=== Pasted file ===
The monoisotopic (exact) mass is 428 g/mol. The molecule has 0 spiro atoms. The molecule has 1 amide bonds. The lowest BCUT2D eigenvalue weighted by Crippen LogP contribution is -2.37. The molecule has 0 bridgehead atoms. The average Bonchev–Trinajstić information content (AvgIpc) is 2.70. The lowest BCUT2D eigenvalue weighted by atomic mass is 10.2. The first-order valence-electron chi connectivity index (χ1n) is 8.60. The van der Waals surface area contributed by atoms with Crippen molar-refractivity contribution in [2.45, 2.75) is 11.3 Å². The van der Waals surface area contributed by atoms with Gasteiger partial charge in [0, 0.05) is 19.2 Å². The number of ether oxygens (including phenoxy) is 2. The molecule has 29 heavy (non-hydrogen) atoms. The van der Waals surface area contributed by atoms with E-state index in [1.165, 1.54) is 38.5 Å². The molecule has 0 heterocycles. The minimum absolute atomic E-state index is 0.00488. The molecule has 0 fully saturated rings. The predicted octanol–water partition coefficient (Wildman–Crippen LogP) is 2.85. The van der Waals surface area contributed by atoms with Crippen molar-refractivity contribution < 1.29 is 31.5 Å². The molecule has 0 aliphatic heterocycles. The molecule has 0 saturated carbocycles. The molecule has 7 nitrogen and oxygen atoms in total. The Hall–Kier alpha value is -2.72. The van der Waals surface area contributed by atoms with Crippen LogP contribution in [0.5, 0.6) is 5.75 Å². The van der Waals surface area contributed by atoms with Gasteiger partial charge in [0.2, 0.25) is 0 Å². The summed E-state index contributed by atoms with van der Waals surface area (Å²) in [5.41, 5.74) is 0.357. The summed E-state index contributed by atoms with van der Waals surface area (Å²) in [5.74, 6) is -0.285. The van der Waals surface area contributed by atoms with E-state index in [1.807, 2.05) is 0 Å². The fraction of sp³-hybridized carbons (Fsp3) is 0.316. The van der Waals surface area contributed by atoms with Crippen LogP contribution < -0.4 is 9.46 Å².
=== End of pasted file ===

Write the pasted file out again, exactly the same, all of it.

The monoisotopic (exact) mass is 428 g/mol. The molecule has 0 spiro atoms. The molecule has 1 amide bonds. The lowest BCUT2D eigenvalue weighted by Crippen LogP contribution is -2.37. The molecule has 0 bridgehead atoms. The average Bonchev–Trinajstić information content (AvgIpc) is 2.70. The lowest BCUT2D eigenvalue weighted by atomic mass is 10.2. The first-order valence-electron chi connectivity index (χ1n) is 8.60. The van der Waals surface area contributed by atoms with Crippen molar-refractivity contribution in [2.45, 2.75) is 11.3 Å². The van der Waals surface area contributed by atoms with Gasteiger partial charge in [0, 0.05) is 19.2 Å². The number of ether oxygens (including phenoxy) is 2. The molecule has 29 heavy (non-hydrogen) atoms. The van der Waals surface area contributed by atoms with E-state index in [1.165, 1.54) is 38.5 Å². The molecule has 0 heterocycles. The minimum absolute atomic E-state index is 0.00488. The molecule has 0 fully saturated rings. The predicted octanol–water partition coefficient (Wildman–Crippen LogP) is 2.85. The van der Waals surface area contributed by atoms with Crippen molar-refractivity contribution < 1.29 is 31.5 Å². The molecule has 0 aliphatic heterocycles. The molecule has 0 saturated carbocycles. The molecule has 7 nitrogen and oxygen atoms in total. The Hall–Kier alpha value is -2.72. The van der Waals surface area contributed by atoms with Crippen LogP contribution in [0.5, 0.6) is 5.75 Å². The van der Waals surface area contributed by atoms with Gasteiger partial charge in [0.2, 0.25) is 0 Å². The summed E-state index contributed by atoms with van der Waals surface area (Å²) in [5.41, 5.74) is 0.357. The summed E-state index contributed by atoms with van der Waals surface area (Å²) in [5.74, 6) is -0.285. The van der Waals surface area contributed by atoms with E-state index in [1.807, 2.05) is 0 Å². The fraction of sp³-hybridized carbons (Fsp3) is 0.316. The van der Waals surface area contributed by atoms with Crippen LogP contribution < -0.4 is 9.46 Å².